In the afternoon of the second day proceedings were brought to a sudden close by the arrival of a large detachment of police bearing sten guns.

They took over the speakers’ platform, confiscated all the documents they could find, announced that they had reason to believe that treason was being plotted, and took the names and addresses of all delegates before sending them home.

But the Freedom Charter was signed a year later by Luthuli, and has remained the central document in ANC policy ever since.

The Walter Sisulu Square

Walter Sisulu was a delegate at the 1955 Congress of the People, a major figure in the anti-apartheid struggle, deputy president of the ANC, underground activist and Rivonia treason trialist.

Released from prison in 1989, he died in 2003, the year the R160-million Walter Sisulu Square project was initiated.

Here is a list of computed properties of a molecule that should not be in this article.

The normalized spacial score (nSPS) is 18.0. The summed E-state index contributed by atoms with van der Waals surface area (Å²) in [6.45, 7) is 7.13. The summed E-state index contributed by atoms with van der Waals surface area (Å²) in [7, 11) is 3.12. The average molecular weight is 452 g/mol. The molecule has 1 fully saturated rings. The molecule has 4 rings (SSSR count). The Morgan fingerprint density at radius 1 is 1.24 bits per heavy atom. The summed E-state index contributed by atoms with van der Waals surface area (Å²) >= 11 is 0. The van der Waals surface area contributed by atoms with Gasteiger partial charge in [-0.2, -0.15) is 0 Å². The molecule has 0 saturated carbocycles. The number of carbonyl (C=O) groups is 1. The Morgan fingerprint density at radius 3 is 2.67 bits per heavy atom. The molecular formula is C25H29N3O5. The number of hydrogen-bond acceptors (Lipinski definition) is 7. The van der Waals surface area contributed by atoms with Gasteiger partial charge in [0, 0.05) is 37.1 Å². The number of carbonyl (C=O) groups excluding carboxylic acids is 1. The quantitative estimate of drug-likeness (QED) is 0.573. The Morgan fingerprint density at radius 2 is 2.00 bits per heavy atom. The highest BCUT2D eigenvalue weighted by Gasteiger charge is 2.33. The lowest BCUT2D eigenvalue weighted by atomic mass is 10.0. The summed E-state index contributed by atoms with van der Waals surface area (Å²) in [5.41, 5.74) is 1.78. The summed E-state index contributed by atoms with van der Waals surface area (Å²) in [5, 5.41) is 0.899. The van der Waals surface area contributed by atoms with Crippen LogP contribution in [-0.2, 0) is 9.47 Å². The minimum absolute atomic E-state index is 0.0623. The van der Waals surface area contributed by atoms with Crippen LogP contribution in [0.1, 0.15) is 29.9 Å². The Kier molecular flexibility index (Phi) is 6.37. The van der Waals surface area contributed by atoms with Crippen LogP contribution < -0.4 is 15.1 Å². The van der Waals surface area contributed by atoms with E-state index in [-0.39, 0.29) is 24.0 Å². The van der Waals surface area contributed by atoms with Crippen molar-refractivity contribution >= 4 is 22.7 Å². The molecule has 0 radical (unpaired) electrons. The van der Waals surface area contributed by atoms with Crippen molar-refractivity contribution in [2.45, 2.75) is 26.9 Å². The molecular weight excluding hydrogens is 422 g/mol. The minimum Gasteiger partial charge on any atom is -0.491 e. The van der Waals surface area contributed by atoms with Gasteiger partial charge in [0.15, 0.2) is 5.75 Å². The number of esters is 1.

When the judges chose Pierre Swanepoel’s design for the proposed square in 2002, they described it as bold, with an exemplary potential to change Soweto into a city. Nine years after the square was unveiled, that energy is still waiting to be generated.

The aim was to use Kliptown’s rich history, as the meeting ground of the Congress of the People and the birthplace of the Freedom Charter, as a tool to boost tourism and transform the fortunes of the settlement.

Image description Hawkers within Walter Sisulu Square sell trinkets to tourists, like this stain glass of Nelson Mandela. (Image: Shamin Chibba)